Archaeology and the community : constructing bridges for the knowledge of the past in Kaminaljuyu, Guatemala City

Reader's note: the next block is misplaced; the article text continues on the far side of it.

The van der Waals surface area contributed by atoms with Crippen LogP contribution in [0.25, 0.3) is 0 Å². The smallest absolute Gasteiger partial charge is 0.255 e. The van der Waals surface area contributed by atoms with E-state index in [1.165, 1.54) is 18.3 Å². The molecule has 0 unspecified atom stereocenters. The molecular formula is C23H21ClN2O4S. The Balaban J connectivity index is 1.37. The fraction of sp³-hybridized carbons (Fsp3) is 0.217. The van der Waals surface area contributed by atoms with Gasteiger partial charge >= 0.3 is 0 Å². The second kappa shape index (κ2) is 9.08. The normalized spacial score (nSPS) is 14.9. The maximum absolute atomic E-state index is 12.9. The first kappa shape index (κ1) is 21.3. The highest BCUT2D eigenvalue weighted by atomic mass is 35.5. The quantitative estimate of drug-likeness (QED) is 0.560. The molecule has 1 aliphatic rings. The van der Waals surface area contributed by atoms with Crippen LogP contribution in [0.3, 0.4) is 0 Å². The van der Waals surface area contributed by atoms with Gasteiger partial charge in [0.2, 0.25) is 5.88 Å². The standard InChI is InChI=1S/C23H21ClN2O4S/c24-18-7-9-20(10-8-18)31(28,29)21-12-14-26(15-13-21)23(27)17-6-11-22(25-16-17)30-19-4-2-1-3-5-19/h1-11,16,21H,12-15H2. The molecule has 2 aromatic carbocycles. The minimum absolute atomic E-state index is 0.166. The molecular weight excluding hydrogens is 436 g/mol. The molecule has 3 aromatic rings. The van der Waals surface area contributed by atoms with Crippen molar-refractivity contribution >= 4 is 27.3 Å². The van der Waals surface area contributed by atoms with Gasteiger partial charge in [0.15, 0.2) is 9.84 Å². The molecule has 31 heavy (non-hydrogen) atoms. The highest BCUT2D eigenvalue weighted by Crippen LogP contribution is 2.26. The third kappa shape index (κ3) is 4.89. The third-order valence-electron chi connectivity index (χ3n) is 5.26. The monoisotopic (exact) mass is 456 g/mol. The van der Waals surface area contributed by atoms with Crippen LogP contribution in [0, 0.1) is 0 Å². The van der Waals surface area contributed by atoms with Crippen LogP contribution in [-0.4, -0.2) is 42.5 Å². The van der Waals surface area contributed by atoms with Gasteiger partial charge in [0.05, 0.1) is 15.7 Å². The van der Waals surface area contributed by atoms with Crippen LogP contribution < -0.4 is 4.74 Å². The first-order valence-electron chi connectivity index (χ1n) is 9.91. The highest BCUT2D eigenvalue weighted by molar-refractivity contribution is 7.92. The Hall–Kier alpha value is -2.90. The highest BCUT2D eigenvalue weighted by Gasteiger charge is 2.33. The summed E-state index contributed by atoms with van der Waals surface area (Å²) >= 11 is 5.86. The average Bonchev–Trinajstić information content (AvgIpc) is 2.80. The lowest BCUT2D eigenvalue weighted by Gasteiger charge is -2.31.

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Based on archaeological excavations at Kaminaljuyu mound E-III-5 and educational workshops at the public school “Delia Luz Gutierrez de Castellanos”, this paper explores how children position themselves in relation to their surroundings and how knowledge of the ancient past and their relationship to it varies when they are exposed to archaeological excavations. I focus on the perception of the archaeological site of Kaminaljuyu and its relationship to the social and political-educational discourses that are associated with Guatemalan national archaeological projects. The hypothesis is that archaeological sites in Guatemala are used to promote a national identity that encourages tourism consumption of “exotic” ancient Mayas, which is totally disconnected from contemporary Mayan indigenous peoples’ movements and local communities’ interests. This represents the first systematic study and initial investigation of these issues in the Guatemalan highlands, and I hope that it will serve as a platform for an activist archaeology in Guatemala that looks to socialize the production of archaeological knowledge to those who do not have access to private education, and to continue discussions on challenges of academia for social justice and its impacts on the population.